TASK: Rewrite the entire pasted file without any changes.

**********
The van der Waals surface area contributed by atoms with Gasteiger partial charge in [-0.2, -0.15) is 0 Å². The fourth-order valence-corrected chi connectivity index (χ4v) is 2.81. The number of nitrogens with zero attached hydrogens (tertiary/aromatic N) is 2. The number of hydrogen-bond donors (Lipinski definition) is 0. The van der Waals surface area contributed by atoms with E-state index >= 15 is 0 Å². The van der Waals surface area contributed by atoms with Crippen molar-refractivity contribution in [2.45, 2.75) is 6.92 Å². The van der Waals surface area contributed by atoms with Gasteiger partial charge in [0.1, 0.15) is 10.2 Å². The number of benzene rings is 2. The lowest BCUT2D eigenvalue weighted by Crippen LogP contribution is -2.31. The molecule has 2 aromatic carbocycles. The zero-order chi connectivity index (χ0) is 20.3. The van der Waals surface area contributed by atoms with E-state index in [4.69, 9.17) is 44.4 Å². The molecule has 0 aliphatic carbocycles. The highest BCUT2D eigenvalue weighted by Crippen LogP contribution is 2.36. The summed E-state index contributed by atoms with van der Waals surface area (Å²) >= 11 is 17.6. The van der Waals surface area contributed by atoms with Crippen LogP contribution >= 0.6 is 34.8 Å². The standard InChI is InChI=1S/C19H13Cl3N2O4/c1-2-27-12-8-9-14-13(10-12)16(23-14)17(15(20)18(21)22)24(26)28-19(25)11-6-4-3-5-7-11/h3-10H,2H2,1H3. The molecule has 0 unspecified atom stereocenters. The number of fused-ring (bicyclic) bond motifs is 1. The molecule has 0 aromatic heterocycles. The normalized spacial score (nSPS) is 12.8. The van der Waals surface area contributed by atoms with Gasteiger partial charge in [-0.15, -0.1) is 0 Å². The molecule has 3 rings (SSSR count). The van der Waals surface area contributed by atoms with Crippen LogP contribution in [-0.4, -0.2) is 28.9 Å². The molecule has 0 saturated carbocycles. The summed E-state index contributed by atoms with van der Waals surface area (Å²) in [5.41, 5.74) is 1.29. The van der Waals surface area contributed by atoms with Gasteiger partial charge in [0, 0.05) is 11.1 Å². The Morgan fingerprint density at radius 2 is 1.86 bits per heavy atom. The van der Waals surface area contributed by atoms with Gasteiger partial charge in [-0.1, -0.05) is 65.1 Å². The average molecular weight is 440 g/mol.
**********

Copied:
The van der Waals surface area contributed by atoms with Gasteiger partial charge in [-0.2, -0.15) is 0 Å². The fourth-order valence-corrected chi connectivity index (χ4v) is 2.81. The number of nitrogens with zero attached hydrogens (tertiary/aromatic N) is 2. The number of hydrogen-bond donors (Lipinski definition) is 0. The van der Waals surface area contributed by atoms with E-state index >= 15 is 0 Å². The van der Waals surface area contributed by atoms with Crippen molar-refractivity contribution in [2.45, 2.75) is 6.92 Å². The van der Waals surface area contributed by atoms with Gasteiger partial charge in [0.1, 0.15) is 10.2 Å². The number of benzene rings is 2. The lowest BCUT2D eigenvalue weighted by Crippen LogP contribution is -2.31. The molecule has 2 aromatic carbocycles. The zero-order chi connectivity index (χ0) is 20.3. The van der Waals surface area contributed by atoms with E-state index in [4.69, 9.17) is 44.4 Å². The molecule has 0 aliphatic carbocycles. The highest BCUT2D eigenvalue weighted by Crippen LogP contribution is 2.36. The summed E-state index contributed by atoms with van der Waals surface area (Å²) >= 11 is 17.6. The van der Waals surface area contributed by atoms with Crippen LogP contribution >= 0.6 is 34.8 Å². The standard InChI is InChI=1S/C19H13Cl3N2O4/c1-2-27-12-8-9-14-13(10-12)16(23-14)17(15(20)18(21)22)24(26)28-19(25)11-6-4-3-5-7-11/h3-10H,2H2,1H3. The molecule has 0 unspecified atom stereocenters. The number of fused-ring (bicyclic) bond motifs is 1. The molecule has 0 aromatic heterocycles. The normalized spacial score (nSPS) is 12.8. The van der Waals surface area contributed by atoms with Gasteiger partial charge in [-0.15, -0.1) is 0 Å². The molecule has 3 rings (SSSR count). The van der Waals surface area contributed by atoms with Crippen LogP contribution in [-0.4, -0.2) is 28.9 Å². The molecule has 0 saturated carbocycles. The summed E-state index contributed by atoms with van der Waals surface area (Å²) in [5.41, 5.74) is 1.29. The van der Waals surface area contributed by atoms with Gasteiger partial charge in [0, 0.05) is 11.1 Å². The Morgan fingerprint density at radius 2 is 1.86 bits per heavy atom. The van der Waals surface area contributed by atoms with Gasteiger partial charge in [-0.1, -0.05) is 65.1 Å². The average molecular weight is 440 g/mol.